New Developments in Las Manitas, Escuelita, Marriott

The city council sent a letter to J.W. Marriot following his comments last week about the proposed hotel development on the 200 block of Congress and its current tenants. Check out the Save Las Manitas / Escuelita Del Alma news section for all of the media coverage to date. The Chronicle has a story this week as well and Statesman coverage is here.

There’s a benefit happy hour for Escuelita and Las Manitas today 5:30pm – 7:30pm at Copa Bar and Grill (same block as Escuelita and Las Manitas, between Escuelita and La Pena).

Full disclosure: I’ve had at least one child at Escuelita nearly since its opening in 1999 or 2000. I’m very close to the business and my kids are fed Las Manitas for lunch when they are at the daycare. I’m also one of the volunteer parents responsible for the web site. I understand that we need to develop downtown and I want development downtown. I also want affordable daycare and local businesses to stay downtown. This is the position of most of the parents at Escuelita and the position of the daycare’s owner. There should be room for compromise and I think that’s all the council is trying to facilitate.

10 Comments so far

  1. Pat (unregistered) on September 29th, 2006 @ 11:37 am

    Just a lean beef’o’mine – but is it really necessary to simply regurgitate the local daily’s and weekly’s news items here on this blog? Seems like a lot of that going on here lately. I thin it’s safe to assume thst those of us browsing the blogs have already seen the news of the day. OK, I’ll crawl back into the corner now…

  2. ttrentham (unregistered) on September 29th, 2006 @ 11:48 am

    I legitimate concern in general and something I try to avoid as a rule.

    I don’t think the news articles mentioned the happy hour, so I wanted to squeeze in a reminder to that and I thought adding the last paragraph stating my take on it avoided just regurgitating the news story…maybe not?

    You also have to remember that this particular city-focused blog is part of a global network. We’ve got readers who aren’t local as well as those who are, although granted the majority probably are, so they may not be carrying feeds for local news.

    Thanks for the feedback though.

  3. Scott Johnson (unregistered) on September 29th, 2006 @ 1:50 pm

    Right. I read this blog from Dallas. The only takes on this story that I get up here are the Austinist and this blog.

  4. M1EK (unregistered) on September 29th, 2006 @ 1:53 pm

    “compromise” is not “we get to stay and you build around us”. That’s bull.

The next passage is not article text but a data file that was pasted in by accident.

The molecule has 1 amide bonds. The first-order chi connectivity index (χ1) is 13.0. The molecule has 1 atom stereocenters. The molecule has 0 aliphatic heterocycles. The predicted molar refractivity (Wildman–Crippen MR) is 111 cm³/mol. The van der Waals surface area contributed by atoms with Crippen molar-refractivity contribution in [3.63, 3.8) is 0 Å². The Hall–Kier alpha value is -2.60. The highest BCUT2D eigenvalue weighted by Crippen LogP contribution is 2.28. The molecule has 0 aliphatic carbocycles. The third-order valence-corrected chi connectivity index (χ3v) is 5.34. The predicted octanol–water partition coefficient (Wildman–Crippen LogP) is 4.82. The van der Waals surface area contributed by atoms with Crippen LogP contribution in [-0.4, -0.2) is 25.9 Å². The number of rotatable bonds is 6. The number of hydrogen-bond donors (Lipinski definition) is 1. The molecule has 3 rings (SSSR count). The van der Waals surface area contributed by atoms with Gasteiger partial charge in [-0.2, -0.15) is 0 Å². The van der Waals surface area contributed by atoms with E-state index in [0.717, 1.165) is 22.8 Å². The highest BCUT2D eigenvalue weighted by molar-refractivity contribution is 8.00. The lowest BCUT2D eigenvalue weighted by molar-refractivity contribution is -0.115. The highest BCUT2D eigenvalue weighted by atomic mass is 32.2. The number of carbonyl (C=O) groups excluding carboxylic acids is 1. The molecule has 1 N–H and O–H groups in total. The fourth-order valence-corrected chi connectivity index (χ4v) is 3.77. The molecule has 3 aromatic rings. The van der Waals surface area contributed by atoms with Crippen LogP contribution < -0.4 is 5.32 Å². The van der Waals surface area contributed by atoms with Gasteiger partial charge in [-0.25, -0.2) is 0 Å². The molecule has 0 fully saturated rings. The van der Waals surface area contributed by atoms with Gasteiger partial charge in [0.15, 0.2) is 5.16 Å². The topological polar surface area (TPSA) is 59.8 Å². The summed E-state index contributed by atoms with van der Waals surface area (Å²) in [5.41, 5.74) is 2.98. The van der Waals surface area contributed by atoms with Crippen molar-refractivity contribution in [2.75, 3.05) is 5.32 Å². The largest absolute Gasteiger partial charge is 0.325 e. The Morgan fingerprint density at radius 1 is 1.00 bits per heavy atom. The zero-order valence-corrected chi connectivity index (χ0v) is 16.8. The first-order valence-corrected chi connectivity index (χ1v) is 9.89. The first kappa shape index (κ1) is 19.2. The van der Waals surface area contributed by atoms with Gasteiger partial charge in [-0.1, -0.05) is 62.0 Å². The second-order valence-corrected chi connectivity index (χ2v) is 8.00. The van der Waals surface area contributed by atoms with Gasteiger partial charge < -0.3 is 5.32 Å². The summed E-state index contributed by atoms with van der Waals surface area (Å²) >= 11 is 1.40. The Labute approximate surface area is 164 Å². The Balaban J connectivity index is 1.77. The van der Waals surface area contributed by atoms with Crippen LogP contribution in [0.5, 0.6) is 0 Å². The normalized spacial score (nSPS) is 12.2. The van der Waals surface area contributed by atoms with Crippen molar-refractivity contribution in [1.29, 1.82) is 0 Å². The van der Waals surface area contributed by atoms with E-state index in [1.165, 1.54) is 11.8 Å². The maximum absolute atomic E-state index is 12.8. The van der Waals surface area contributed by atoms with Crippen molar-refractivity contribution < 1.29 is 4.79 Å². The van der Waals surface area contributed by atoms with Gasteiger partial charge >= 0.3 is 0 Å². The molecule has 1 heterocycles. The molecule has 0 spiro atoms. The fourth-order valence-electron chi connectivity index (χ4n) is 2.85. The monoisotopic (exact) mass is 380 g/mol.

Frankly, the owner of the block ought to call the city’s bluff and start filing suits. This is an unconscionable invasion of property rights – and what we’re hearing now is that they were already bending over backwards to give as much time as humanly possible to allow the tenants to find a new place to lease.

  5. wae (unregistered) on September 29th, 2006 @ 5:07 pm

    I’m happy to see the Council exert a little leadership here. M1EK busts out the property rights stick, and its a pretty big one given the massive development opportunity being held up here. I don’t argue that the block could / should be redeveloped. It’s prime real estate and a good location for density. All well and good.

    But I do object to the trade-off we (that is, Austin residents) are asked to make. We are asked to swallow the loss of an iconic restaurant that has become a defining part of the urban fabric, partly because of their association with Escuelita. Net net: Austin loses another little chunk of what makes it special (i.e. not just another place that serves migas).

    So what’s the return for this loss? For residents … well, not much. Three different hotels, built in varying shades of blandness, and 1000 new hotel rooms downtown. This doesn’t serve any goals for increasing downtown residents. This doesn’t move any major employment downtown. It does generate about 900 jobs, but they are hardly the jobs that drive economic development (low wage, low multiplier).

    They are, however, the types of jobs that are becoming more prevalent as Austin embraces tourism as an economic development crutch. I suppose lots of people love tourism because it presents the opportunity to tax non-residents, but it’s also the first industry that starts crying during downturns. Especially in a city like Austin that has relatively few “big draw” attractions.

    If Marriott were smart, they’d use this as a huge PR opportunity to embrace Austin culture while also giving themselves a guaranteed tourist draw that is known far and wide as one of THE places to visit when in Austin. And they’d also promote foot traffic along Congress instead of 2nd St. And design something slightly more interesting than a windowed shoe box.

    But J. Willard Marriott doesn’t seem too quick on these things. So if he wants to play the big business bully, I’m glad to have the council wave their regulation stick right back.